Polenta Nera (B-)

May 2, 2006 at 7:24 pm (C (1 star, edible), Italian, Rebecca Wood)


Polenta nera means black polenta, although in actuality it’s more grey than black. In the north of Italy polenta made from buckwheat flour is a common “peasant” food. This recipe is from Rebecca Wood’s cookbook the Splendid Grain.

1 cup buckwheat flour
1 1/2 cups water
2 cups vegetable stock or chicken stock
1/4 tsp salt, or to taste
2 Tbs. extra virgin olive oil

Whisk together the flour and water until smooth. Combine the stock, salt, and 1 Tbs. of the oil in a heavy saucepan over high heat and bring to a boil. Add the flour mixture in a steady stream, stirring constantly with a wooden spoon. Lower the heat and simmer, stirring as necessary, for about 7 minutes, or until quite thick and smooth. Pour into individual bowls as hot cereal (top with milk and maple syrup for breakfast), or pour into an ungreased pan, smooth the top, and let cool at room temperature until firm.

Cut the polenta into squares. Heat the remaining oil in a large saute pan over medium heat. When warm, add the polenta squares. Fry for about 3 minutes on each side, or until golden and crisp. Drain on paper towels. Serve hot.


My notes:

Okay, I confess, I didn’t follow the recipe very closely. I thought it would be forgiving like regular corn polenta. So I just mixed it all together at once. But the texture was kind of like glue. Well, lumpy glue. And I don’t know if you’ve ever tried it, but lumpy glue doesn’t really “simmer.” So I kind of skipped that step. I tried a little porridge-style and the flavor wasn’t unpleasant–a very mild kasha taste. The texture was like over-mashed mashed potatoes though. Yuck. So I let the polenta cool and cut it into slices. I’m not sure if I didn’t let it cool long enough, or what, but the slices were much more sticky and less firm than regular polenta. But I formed about 16 “pieces”. Again, I didn’t follow the directions about frying, but put put 1/2 Tbs. oil down on a cookie sheet, then drizzled the other half over the top. I baked them at 500 degrees until they were crisp (about 15 minutes I think), then flipped them and cooked until the other side was crisp. I originally placed my cookie sheet on top of a cast iron pan to get it closer to the heating element, but then only the polenta on the edges was crisping so I removed it and it cooked more evenly.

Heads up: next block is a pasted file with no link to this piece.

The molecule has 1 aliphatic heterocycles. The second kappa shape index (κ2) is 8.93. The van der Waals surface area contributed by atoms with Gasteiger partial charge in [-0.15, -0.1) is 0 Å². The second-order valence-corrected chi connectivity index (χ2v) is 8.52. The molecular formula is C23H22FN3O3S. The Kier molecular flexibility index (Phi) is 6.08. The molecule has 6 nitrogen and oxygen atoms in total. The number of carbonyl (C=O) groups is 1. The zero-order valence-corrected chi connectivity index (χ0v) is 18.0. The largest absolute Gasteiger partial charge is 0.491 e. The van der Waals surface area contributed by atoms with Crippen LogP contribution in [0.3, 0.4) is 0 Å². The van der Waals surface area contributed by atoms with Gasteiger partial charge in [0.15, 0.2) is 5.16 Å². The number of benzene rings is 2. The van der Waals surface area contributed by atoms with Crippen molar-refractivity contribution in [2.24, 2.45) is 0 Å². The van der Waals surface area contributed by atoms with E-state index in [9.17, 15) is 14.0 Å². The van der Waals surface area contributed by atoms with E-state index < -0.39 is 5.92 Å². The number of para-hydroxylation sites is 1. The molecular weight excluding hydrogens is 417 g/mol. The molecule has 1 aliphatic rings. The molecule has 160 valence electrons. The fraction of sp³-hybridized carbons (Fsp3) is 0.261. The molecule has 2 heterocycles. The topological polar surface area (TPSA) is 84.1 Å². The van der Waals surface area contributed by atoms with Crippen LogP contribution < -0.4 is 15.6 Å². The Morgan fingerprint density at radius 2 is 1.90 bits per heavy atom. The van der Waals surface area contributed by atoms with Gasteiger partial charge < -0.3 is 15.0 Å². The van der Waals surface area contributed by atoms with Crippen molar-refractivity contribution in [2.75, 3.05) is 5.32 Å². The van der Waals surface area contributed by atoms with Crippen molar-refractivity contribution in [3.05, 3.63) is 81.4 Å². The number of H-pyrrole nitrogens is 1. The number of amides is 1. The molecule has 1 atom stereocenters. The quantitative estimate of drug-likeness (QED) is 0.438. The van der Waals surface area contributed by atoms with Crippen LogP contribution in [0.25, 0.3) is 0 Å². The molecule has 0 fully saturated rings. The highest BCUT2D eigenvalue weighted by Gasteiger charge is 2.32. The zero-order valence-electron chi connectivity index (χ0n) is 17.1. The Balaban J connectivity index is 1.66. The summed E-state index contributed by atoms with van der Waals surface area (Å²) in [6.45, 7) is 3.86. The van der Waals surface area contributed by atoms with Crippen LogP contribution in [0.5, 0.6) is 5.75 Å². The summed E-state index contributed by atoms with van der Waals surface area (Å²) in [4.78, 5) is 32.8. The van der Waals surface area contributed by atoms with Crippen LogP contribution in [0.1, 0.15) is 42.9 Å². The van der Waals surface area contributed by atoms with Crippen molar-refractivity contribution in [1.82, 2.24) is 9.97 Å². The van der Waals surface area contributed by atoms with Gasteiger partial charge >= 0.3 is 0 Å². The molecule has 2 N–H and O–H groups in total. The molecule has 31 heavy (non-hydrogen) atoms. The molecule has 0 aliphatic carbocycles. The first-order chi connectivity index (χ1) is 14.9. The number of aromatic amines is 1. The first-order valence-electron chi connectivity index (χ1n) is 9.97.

In the end the top and bottom of the polenta got nice and crisp, but unlike corn polenta the inside stayed sort of soft and gooey. I really liked the crispy outside, and the contrast with the soft inside wasn’t unpleasant. I had to add extra salt though. 1/4 tsp. just didn’t cut it. I think if I make this again I will try 3/4 tsp. salt. But besides that follow the directions 🙂

So I liked the crispy polenta okay, but when I tried reheating in the toaster the next day it wasn’t particularly good. So I’d rate the porridge a D, the original broiled version a B-, and the reheated version a C.

Nutritional info for 4 pieces (of 16):
Calories 160
Total Fat 7.7g
Saturated Fat 1.1g
Cholesterol 0mg
Sodium 295mg
Carbohydrate 21.2g
Dietary Fiber 3g
Sugars 0.8g
Protein 3.8g
Vitamin A 0%
Vitamin C 0%
Calcium 1%
Iron 7%

Rating: B-

2 Comments

  1. Maureen said,

    I just made this; more/less followed the directions but put in a bit too much salt. It’s not lumpy so maybe prep does matter. Otherwise it’s pretty much exactly as you say, though I fried the polenta in olive oil rather than bake it. The fried polenta, while it has a sort of nice buckwheat/kasha taste, is mushy in the middle. I topped it with an Italian cheese blend…that helped, but still not something I’d serve…

    • captious said,

      Hi Maureen,

      I’m glad to know that the mushy/gluey texture is not just a result of my poor direction following.

      captious

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